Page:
The United Nations Environment Program on Tuesday issued the latest in what’s been a flurry of reports on climate change and global greenhouse gas emissions progress, ahead of the Conference of the Parties to the United Nations Framework Convention on Climate Change (COP24) meeting in Poland next week.
The “emissions gap” report focuses on the difference between projected emissions by 2030, what’s needed to hold the line on a 2°C / 1.5°C temperature increase threshold, and how individual countries are performing.
Existing emissions have reached historic levels (53.5 GtCO2e) with no signs of peaking, or reaching the point when they stop rising and begin to fall. The authors assessed that only 57 countries, responsible for about 60 percent of global GHG emissions, are on track to achieve their goals by 2030.
Countries that are lagging include South Africa, but proposed plan updates would increase renewables and gas in place of coal and may help it meet the upper range of its targets.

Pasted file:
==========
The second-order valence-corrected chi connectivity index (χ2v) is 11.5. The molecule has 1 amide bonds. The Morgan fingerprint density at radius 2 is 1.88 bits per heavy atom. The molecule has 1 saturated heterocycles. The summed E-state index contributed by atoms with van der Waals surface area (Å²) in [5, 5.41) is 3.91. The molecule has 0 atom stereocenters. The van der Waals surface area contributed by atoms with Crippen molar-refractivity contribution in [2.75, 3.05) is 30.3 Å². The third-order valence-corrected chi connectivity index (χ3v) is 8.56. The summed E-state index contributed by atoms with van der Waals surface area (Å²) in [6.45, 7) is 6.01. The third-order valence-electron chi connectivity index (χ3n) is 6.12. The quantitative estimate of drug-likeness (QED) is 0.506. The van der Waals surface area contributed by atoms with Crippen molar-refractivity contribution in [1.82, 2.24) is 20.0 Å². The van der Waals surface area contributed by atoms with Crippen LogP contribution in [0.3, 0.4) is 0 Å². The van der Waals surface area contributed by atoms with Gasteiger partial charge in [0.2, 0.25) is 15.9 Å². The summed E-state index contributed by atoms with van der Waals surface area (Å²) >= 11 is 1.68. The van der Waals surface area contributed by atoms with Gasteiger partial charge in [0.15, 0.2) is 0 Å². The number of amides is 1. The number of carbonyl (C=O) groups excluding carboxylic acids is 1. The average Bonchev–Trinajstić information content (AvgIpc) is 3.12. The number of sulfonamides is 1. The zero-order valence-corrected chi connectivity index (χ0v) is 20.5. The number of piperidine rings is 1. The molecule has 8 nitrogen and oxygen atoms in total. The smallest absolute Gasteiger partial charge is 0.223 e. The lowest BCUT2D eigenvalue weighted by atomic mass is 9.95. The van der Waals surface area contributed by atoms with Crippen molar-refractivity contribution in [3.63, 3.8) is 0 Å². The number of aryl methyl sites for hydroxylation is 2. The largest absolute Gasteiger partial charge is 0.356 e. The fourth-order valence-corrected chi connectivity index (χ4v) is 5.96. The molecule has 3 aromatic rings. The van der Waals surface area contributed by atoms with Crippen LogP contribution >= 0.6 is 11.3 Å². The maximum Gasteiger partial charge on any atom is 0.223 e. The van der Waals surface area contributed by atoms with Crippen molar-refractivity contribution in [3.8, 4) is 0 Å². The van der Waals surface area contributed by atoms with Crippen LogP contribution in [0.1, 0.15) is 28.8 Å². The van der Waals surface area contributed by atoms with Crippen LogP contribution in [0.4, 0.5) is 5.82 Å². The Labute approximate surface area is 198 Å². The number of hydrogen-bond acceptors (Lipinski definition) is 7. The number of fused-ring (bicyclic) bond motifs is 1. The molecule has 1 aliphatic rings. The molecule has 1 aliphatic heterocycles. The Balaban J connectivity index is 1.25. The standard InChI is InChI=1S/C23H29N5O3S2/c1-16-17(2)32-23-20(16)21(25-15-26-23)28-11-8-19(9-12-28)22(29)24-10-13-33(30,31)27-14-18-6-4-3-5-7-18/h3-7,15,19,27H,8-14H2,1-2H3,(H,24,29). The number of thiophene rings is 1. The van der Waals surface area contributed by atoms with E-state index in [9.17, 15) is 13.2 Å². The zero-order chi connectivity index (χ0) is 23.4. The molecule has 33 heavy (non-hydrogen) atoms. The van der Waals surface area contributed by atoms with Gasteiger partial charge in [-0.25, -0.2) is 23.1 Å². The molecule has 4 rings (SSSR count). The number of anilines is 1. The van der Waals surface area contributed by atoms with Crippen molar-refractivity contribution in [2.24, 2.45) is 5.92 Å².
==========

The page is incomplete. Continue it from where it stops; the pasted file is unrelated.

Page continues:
“If the IPCC report represented a global fire alarm, this report is the arson investigation,” said UN Environment Deputy Executive Director Joyce Msuya. “The science is clear; for all the ambitious climate action we’ve seen – governments need to move faster and with greater urgency. We’re feeding this fire while the means to extinguish it are within reach.”
Based on available data, not even 20 percent of the world population is represented in current national and international initiatives, the report said. On climate finance, a record level of USD$74 billion in Green Bonds were issued in the first half of 2018, but much more commitment is needed.
To access the full report, see this link.